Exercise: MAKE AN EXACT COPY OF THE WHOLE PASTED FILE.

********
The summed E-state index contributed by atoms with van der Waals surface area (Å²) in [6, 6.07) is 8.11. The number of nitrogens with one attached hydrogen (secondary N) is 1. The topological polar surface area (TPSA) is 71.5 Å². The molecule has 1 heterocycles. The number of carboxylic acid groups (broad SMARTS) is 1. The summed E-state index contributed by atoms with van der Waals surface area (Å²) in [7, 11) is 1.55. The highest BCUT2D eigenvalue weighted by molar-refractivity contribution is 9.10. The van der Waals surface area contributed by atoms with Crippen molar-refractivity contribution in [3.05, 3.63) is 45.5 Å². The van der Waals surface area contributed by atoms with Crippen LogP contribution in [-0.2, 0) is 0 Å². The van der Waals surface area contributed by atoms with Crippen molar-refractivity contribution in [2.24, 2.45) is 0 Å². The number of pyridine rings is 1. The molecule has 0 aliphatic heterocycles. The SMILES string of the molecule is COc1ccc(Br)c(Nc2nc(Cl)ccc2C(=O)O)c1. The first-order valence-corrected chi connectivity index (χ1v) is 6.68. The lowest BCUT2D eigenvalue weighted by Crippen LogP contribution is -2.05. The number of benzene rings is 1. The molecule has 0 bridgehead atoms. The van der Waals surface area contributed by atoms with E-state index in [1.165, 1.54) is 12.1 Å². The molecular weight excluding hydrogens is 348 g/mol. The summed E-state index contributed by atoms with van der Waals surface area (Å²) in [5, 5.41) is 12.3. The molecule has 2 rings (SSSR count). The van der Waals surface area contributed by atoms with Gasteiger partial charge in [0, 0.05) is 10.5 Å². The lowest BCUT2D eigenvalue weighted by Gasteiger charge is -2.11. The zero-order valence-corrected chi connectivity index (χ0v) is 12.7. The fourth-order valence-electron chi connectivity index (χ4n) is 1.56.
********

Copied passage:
The summed E-state index contributed by atoms with van der Waals surface area (Å²) in [6, 6.07) is 8.11. The number of nitrogens with one attached hydrogen (secondary N) is 1. The topological polar surface area (TPSA) is 71.5 Å². The molecule has 1 heterocycles. The number of carboxylic acid groups (broad SMARTS) is 1. The summed E-state index contributed by atoms with van der Waals surface area (Å²) in [7, 11) is 1.55. The highest BCUT2D eigenvalue weighted by molar-refractivity contribution is 9.10. The van der Waals surface area contributed by atoms with Crippen molar-refractivity contribution in [3.05, 3.63) is 45.5 Å². The van der Waals surface area contributed by atoms with Crippen LogP contribution in [-0.2, 0) is 0 Å². The van der Waals surface area contributed by atoms with Crippen molar-refractivity contribution in [2.24, 2.45) is 0 Å². The number of pyridine rings is 1. The molecule has 0 aliphatic heterocycles. The SMILES string of the molecule is COc1ccc(Br)c(Nc2nc(Cl)ccc2C(=O)O)c1. The first-order valence-corrected chi connectivity index (χ1v) is 6.68. The lowest BCUT2D eigenvalue weighted by Crippen LogP contribution is -2.05. The number of benzene rings is 1. The molecule has 0 bridgehead atoms. The van der Waals surface area contributed by atoms with E-state index in [1.165, 1.54) is 12.1 Å². The molecular weight excluding hydrogens is 348 g/mol. The summed E-state index contributed by atoms with van der Waals surface area (Å²) in [5, 5.41) is 12.3. The molecule has 2 rings (SSSR count). The van der Waals surface area contributed by atoms with Gasteiger partial charge in [0, 0.05) is 10.5 Å². The lowest BCUT2D eigenvalue weighted by Gasteiger charge is -2.11. The zero-order valence-corrected chi connectivity index (χ0v) is 12.7. The fourth-order valence-electron chi connectivity index (χ4n) is 1.56.